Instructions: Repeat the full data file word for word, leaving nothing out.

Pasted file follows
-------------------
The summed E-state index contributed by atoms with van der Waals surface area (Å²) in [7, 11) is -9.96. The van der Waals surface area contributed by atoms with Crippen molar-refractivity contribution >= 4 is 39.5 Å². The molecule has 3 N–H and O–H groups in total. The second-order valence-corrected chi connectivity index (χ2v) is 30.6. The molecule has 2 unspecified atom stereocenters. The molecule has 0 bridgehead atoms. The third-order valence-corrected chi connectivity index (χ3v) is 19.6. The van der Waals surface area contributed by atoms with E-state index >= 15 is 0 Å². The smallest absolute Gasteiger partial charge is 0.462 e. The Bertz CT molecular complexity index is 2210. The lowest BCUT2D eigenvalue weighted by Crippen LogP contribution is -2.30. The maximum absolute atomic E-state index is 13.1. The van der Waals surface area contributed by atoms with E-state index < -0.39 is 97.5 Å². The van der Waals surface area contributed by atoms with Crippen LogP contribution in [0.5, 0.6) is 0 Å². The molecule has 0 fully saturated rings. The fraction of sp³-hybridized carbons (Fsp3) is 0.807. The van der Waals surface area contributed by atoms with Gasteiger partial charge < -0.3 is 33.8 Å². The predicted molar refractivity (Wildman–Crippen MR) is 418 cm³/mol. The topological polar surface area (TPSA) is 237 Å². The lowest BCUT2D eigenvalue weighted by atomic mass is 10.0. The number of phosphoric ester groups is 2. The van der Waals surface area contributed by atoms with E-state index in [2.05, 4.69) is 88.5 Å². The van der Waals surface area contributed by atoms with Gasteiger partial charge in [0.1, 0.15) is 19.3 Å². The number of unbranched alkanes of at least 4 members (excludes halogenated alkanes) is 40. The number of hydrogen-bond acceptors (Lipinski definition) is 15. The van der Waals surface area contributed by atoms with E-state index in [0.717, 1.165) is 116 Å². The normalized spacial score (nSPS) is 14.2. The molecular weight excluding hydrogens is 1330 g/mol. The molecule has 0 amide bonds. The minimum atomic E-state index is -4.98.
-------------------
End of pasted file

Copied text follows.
The summed E-state index contributed by atoms with van der Waals surface area (Å²) in [7, 11) is -9.96. The van der Waals surface area contributed by atoms with Crippen molar-refractivity contribution >= 4 is 39.5 Å². The molecule has 3 N–H and O–H groups in total. The second-order valence-corrected chi connectivity index (χ2v) is 30.6. The molecule has 2 unspecified atom stereocenters. The molecule has 0 bridgehead atoms. The third-order valence-corrected chi connectivity index (χ3v) is 19.6. The van der Waals surface area contributed by atoms with E-state index >= 15 is 0 Å². The smallest absolute Gasteiger partial charge is 0.462 e. The Bertz CT molecular complexity index is 2210. The lowest BCUT2D eigenvalue weighted by Crippen LogP contribution is -2.30. The maximum absolute atomic E-state index is 13.1. The van der Waals surface area contributed by atoms with E-state index < -0.39 is 97.5 Å². The van der Waals surface area contributed by atoms with Crippen LogP contribution in [0.5, 0.6) is 0 Å². The molecule has 0 fully saturated rings. The fraction of sp³-hybridized carbons (Fsp3) is 0.807. The van der Waals surface area contributed by atoms with Gasteiger partial charge < -0.3 is 33.8 Å². The predicted molar refractivity (Wildman–Crippen MR) is 418 cm³/mol. The topological polar surface area (TPSA) is 237 Å². The lowest BCUT2D eigenvalue weighted by atomic mass is 10.0. The number of phosphoric ester groups is 2. The van der Waals surface area contributed by atoms with E-state index in [2.05, 4.69) is 88.5 Å². The van der Waals surface area contributed by atoms with Gasteiger partial charge in [0.1, 0.15) is 19.3 Å². The number of unbranched alkanes of at least 4 members (excludes halogenated alkanes) is 40. The number of hydrogen-bond acceptors (Lipinski definition) is 15. The van der Waals surface area contributed by atoms with E-state index in [0.717, 1.165) is 116 Å². The normalized spacial score (nSPS) is 14.2. The molecular weight excluding hydrogens is 1330 g/mol. The molecule has 0 amide bonds. The minimum atomic E-state index is -4.98.